The Fight for People’s Park Today

People's Park in Berkeley, California. Image source: David Abercrombie via Flickr.

On Thursday, January 4, police invaded People’s Park in Berkeley, California, closing access to the area. Around midnight, residents of the park, students, and other community members were violently pushed out by hundreds of police – university police, Alameda County sheriffs, California state police and others. (University officials have refused to say how many police were deployed. But, University dining hall managers were prepared to feed up to 1,400 police.)

Violence was unleashed, most of the remaining trees were cut down, people’s tents and belongings, the gardens and the community kitchen were destroyed. During the police seizure of the park, seven people were arrested. In the days following, roads surrounding the Park were closed. And the Park was fortified with shipping containers brought in and stacked two-high around the Park. This is the same kind of wall that has been put up on the U.S.-Mexico border.

The University of California Berkeley claims ownership of the park and says this action was necessary in order to take the land back to build housing for students, despite the availability of a number of other sites. The University, which markets itself as being the birthplace of the radical Sixties and the Free Speech Movement, is again trying to erase this very history.

While often praising student activism and democracy, it didn’t want to put that to the test with this generation of students, especially with renewed activism in opposition to the U.S.-backed, genocidal attack on the people of Gaza. University officials picked the time when most students were on winter holiday break and not on campus, to make its move to destroy the Park. The University acted illegally, transforming the park into a construction zone, while the California Supreme Court is still reviewing a case that would forbid building in the park altogether.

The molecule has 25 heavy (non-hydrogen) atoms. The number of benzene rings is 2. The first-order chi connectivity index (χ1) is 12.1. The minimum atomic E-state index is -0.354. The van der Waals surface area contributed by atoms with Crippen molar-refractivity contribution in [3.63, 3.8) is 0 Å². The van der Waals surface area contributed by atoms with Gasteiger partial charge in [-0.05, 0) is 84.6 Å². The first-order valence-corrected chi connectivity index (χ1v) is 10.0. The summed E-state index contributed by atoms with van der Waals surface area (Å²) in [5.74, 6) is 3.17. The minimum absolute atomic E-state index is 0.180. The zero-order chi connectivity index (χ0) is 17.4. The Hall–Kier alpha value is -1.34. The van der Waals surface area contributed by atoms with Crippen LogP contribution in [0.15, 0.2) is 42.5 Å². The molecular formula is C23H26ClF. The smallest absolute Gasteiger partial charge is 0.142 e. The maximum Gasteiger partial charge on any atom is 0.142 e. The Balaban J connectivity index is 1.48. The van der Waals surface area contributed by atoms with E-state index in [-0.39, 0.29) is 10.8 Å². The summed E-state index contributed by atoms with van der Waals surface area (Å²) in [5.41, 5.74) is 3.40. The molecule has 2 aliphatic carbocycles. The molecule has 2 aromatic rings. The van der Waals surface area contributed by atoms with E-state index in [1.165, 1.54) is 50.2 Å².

The situation at People’s Park reflects larger issues within our society – police are used, not to protect people’s lives and decisions, but to defend profit and private property. And the developers who may get to build housing on the Park will profit greatly from the decimation of the only public park near the University. Local government and university administrations will change or violate their own laws and make decisions that align more with corporate profits than with the majority of people’s needs. In the process of destroying the Park, the rights of unhoused residents, as well as environmental concerns, were completely disregarded by those in positions of power.

It will depend on us, students and other community members working together to win the long fight to defend People’s Park, and ultimately, fight for a society where we have true democratic decisions over  universities, parks, and housing. We can learn from the past, connect with those around us, and use our experiences on the path towards building a different world!  For more information about People’s Park go to: